AbysmalMoose5 karma2020-07-27 01:20:55 UTC
You've got to fight for yourself. My sister spent years going from doctor to doctor about severe pain and doctor after doctor told her to suck it up and it was just period pain. She did her own research, diagnosed herself with endometriosis, then went from doctor to doctor till one was willing to test her (had to cut her open to see if she was right). Sure enough, she nailed it.
You have to be your own advocate. If you aren't being heard, find someone else who will listen.
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AbysmalMoose2 karma2020-09-15 02:20:07 UTC
As someone who will probably need a kidney in the future (stupid genetic diseases), I just want to say you're awesome! It's comforting to know there are selfless people out there.
I'm curious, in the US if you're a live donor and end up needing a kidney yourself, you're immediately moved to the top of the list. Does Canada do anything similar?
AbysmalMoose2 karma2020-01-19 17:41:11 UTC
Oh man, potassium is a bitch. With all the dietary restrictions, that is the hardest for me. Sodium wasn't too hard to figure out, but potassium seems to be abundant in everything and isn't required on nutritional labels!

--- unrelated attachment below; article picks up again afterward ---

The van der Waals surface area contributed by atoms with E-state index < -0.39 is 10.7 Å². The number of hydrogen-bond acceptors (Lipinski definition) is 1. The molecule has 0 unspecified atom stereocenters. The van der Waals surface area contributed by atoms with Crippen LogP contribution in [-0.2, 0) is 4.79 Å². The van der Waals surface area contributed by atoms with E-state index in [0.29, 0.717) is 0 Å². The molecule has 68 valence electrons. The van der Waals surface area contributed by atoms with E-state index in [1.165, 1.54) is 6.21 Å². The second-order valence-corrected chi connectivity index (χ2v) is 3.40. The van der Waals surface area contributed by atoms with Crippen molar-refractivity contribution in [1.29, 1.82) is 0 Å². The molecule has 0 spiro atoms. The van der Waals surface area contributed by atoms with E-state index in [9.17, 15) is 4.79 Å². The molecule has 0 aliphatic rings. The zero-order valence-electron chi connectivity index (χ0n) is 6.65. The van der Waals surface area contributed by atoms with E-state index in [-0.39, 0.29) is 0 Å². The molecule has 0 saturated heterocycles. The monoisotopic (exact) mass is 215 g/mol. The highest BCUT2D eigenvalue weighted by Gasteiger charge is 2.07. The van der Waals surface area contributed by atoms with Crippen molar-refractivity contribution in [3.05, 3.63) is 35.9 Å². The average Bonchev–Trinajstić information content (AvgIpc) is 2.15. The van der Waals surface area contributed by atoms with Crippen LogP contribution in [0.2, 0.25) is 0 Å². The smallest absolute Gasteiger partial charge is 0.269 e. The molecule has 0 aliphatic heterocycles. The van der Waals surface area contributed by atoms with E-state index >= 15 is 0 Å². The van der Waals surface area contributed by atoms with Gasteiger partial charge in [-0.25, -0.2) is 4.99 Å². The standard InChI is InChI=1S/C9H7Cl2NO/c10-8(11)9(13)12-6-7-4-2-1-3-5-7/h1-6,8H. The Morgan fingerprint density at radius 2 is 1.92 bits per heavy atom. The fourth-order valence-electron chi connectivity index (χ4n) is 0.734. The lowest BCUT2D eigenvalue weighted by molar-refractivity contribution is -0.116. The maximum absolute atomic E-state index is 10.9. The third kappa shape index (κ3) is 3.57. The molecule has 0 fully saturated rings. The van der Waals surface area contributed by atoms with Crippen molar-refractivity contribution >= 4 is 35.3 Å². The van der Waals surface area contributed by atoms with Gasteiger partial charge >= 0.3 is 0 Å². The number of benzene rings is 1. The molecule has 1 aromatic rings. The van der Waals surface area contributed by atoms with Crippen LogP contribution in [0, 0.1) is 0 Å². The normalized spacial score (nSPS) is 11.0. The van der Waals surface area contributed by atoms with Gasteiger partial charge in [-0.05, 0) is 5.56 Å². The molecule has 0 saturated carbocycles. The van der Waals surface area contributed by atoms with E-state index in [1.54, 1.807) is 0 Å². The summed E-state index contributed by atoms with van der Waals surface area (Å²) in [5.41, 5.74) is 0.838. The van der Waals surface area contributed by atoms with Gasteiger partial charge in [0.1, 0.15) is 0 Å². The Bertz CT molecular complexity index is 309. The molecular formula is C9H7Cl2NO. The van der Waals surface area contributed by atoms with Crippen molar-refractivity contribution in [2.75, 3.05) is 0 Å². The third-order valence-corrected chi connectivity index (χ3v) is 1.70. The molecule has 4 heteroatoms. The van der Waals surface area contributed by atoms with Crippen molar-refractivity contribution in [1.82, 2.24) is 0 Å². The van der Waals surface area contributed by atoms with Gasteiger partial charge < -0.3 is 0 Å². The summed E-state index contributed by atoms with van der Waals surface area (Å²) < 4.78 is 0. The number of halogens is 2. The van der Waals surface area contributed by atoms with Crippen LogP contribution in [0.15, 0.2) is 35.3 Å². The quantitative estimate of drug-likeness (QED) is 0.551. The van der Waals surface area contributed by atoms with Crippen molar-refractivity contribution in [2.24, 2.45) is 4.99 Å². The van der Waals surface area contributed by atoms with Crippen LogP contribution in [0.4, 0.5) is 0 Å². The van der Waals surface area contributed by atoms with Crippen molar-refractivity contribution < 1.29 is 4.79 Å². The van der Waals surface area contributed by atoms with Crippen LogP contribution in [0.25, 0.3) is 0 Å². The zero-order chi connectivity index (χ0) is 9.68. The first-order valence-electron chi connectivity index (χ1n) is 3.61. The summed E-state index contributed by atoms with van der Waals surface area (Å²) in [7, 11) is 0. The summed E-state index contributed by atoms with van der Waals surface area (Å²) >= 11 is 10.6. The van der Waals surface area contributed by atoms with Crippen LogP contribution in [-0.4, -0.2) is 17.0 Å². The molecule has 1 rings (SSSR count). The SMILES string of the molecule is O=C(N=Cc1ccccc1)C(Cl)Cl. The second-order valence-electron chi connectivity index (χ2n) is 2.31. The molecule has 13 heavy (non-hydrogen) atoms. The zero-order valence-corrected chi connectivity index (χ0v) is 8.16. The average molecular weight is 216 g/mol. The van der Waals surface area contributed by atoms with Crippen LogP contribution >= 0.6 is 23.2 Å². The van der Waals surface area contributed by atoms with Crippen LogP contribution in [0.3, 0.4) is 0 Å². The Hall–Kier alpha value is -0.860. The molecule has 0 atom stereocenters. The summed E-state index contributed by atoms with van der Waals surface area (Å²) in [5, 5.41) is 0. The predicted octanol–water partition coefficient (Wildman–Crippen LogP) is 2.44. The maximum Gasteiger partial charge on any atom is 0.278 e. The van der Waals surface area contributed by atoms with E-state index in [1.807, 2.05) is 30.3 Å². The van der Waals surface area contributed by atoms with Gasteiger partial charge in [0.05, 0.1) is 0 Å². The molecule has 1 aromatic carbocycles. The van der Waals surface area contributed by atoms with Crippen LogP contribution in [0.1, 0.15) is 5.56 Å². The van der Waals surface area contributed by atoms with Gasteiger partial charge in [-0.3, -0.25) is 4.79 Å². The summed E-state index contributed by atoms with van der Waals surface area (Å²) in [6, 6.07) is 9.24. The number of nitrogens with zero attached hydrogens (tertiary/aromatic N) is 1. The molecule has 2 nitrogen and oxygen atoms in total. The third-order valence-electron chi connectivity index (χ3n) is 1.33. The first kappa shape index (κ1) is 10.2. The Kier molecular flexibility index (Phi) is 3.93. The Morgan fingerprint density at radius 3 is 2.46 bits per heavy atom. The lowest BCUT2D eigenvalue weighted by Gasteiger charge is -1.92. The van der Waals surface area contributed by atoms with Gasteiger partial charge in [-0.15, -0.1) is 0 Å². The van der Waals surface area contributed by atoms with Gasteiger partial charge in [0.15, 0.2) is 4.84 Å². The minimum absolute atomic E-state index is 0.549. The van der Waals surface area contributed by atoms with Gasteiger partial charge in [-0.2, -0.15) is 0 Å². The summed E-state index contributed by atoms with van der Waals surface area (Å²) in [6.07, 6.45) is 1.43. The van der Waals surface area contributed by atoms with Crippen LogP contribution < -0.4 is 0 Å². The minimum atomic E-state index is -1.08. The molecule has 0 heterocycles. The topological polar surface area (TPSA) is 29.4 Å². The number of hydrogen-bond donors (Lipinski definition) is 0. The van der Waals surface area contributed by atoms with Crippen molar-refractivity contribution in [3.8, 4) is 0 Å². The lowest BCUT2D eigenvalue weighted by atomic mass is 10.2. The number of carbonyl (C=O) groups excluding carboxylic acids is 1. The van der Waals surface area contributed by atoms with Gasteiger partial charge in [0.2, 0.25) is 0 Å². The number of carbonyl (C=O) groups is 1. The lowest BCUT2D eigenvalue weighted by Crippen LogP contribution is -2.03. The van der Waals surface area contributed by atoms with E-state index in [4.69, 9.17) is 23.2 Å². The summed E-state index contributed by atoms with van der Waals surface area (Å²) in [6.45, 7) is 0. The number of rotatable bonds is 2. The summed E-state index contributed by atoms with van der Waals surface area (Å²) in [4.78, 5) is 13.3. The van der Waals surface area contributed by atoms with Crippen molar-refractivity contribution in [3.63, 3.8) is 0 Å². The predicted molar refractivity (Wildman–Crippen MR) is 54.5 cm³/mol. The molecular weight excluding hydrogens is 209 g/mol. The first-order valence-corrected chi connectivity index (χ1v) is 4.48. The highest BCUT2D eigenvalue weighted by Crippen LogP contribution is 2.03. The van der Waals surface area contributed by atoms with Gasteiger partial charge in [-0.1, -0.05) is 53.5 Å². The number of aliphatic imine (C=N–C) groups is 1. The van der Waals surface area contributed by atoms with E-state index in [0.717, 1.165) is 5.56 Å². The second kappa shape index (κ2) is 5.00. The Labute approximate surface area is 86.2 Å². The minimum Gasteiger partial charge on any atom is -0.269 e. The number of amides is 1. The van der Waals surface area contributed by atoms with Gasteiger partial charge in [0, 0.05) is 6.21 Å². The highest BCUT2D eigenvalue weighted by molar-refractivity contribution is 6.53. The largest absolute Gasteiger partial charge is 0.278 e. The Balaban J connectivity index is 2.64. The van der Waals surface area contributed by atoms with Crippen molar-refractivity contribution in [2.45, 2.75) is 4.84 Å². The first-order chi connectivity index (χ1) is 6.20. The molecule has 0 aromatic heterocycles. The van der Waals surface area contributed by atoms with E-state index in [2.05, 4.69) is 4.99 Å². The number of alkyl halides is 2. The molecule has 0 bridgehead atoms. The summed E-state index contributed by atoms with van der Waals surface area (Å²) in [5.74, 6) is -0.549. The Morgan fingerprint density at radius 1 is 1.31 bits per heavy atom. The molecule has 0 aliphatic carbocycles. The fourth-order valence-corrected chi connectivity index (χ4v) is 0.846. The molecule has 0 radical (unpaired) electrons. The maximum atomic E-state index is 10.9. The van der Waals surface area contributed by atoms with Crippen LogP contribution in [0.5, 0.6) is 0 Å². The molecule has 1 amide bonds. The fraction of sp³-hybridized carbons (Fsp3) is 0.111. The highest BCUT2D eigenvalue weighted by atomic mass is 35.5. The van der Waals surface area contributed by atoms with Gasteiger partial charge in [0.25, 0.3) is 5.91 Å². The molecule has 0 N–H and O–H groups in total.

AbysmalMoose2 karma2020-01-19 18:02:20 UTC
It really varies by person and pathology. I have a chronic kidney disease and can tell you that, for me, I had pretty much no symptoms that I recognized as odd until I hit late stage 3 failure... and then the dam broke. The problem is the kidneys are pretty good at dealing with declining functionality. Eventually they get overwhelmed, but bless their little kidney hearts, they do their best to hide it.
AbysmalMoose2 karma2020-01-19 17:52:49 UTC
So can I ask a question? I'm 32 and was just diagnosed with IgA Nephropathy. I'm in stage 4 but not quite bad enough for a transplant yet. Doc says I have about a 70% chance of needing one in the next 10 years. Since the issue is autoimmune, the donated kidney would eventually be affected as well (unless i can go into remission, which we're working on). So say I get a new kidney and it lasts me 10 years; how many times can someone get a new transplant? Do they eventually just say "you already had two, no more"? Is the first kidney easier to get than the next?
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